Low wages, cheap power and a stable political situation have prompted foreign textile companies like H&M to start sourcing from Ethiopia. The country has a huge workforce and would like to become the next international textile hub. But the workers themselves are struggling to make ends meet.
Sewing machines rattle away in the huge GG Super Garment factory in Debre Zeyit, some 45 kilometers (28 miles) southeast of the Ethiopian capital, Addis Ababa. Hundreds of women and a few men are sewing singlets and T-shirts, destined for the Swedish company H&M.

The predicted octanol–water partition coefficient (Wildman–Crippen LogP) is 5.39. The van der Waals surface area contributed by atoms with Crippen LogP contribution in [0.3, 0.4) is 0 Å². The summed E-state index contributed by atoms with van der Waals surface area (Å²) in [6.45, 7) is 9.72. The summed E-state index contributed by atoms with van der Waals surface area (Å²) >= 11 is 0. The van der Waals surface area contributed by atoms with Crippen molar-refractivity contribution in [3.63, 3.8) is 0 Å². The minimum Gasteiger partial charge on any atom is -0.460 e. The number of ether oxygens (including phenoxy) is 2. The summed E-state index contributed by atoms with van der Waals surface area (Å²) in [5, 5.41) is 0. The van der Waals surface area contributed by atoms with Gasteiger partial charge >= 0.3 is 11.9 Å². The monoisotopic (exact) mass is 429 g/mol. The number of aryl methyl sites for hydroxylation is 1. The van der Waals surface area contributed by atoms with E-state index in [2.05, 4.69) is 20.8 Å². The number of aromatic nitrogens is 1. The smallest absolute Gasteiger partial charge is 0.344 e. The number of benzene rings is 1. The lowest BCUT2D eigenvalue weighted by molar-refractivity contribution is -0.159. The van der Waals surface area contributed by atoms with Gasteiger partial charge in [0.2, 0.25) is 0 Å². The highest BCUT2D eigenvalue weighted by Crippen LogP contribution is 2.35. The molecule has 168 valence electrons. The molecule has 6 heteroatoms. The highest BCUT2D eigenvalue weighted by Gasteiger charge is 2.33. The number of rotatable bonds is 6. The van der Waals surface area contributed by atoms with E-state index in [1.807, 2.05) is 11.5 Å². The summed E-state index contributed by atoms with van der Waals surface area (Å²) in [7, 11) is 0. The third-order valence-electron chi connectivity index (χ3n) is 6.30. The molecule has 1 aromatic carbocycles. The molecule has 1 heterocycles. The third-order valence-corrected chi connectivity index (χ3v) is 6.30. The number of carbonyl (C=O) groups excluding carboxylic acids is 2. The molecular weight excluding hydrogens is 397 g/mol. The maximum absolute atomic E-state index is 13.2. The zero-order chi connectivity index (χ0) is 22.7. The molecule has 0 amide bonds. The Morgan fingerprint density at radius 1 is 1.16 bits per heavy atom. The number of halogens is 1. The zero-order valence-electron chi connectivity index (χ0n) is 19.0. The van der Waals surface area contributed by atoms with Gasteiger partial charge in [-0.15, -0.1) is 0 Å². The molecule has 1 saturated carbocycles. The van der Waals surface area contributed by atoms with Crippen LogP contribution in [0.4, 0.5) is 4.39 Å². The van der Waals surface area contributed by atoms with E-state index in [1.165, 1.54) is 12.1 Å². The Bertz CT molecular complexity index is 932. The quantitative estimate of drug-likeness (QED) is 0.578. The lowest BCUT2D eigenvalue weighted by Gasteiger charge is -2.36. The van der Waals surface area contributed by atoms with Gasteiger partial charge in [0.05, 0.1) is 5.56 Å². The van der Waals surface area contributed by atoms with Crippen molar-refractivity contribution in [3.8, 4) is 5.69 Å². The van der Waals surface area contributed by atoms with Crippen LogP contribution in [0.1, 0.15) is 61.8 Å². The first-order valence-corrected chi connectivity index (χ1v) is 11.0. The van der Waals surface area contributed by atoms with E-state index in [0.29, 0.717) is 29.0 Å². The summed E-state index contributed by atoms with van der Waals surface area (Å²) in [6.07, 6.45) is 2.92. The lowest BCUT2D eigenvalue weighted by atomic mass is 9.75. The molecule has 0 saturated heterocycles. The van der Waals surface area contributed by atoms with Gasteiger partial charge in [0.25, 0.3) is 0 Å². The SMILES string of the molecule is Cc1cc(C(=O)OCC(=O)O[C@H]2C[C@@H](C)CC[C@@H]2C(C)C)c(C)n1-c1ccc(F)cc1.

As a result of rising salaries and growing labor unrest in Asia, an increasing number of foreign companies have started moving their production to Ethiopia. According to factory manager Joseph Elisso, the conditions in the East African country are far more favorable.
“Ethiopia is stable and peaceful, electrical power is cheap and labor costs are very low,” he explains.
Entry-level salaries for workers in Ethiopia’s textile industry range from $35 to $40 (32 to 37 euros) per month – lower than Bangladesh’s minimum wage of $68 per month and far below the average wage of $500 in the Chinese textile sector. Ethiopia doesn’t have a minimum wage, and due to high unemployment, workers are often forced to accept whatever wage they are offered.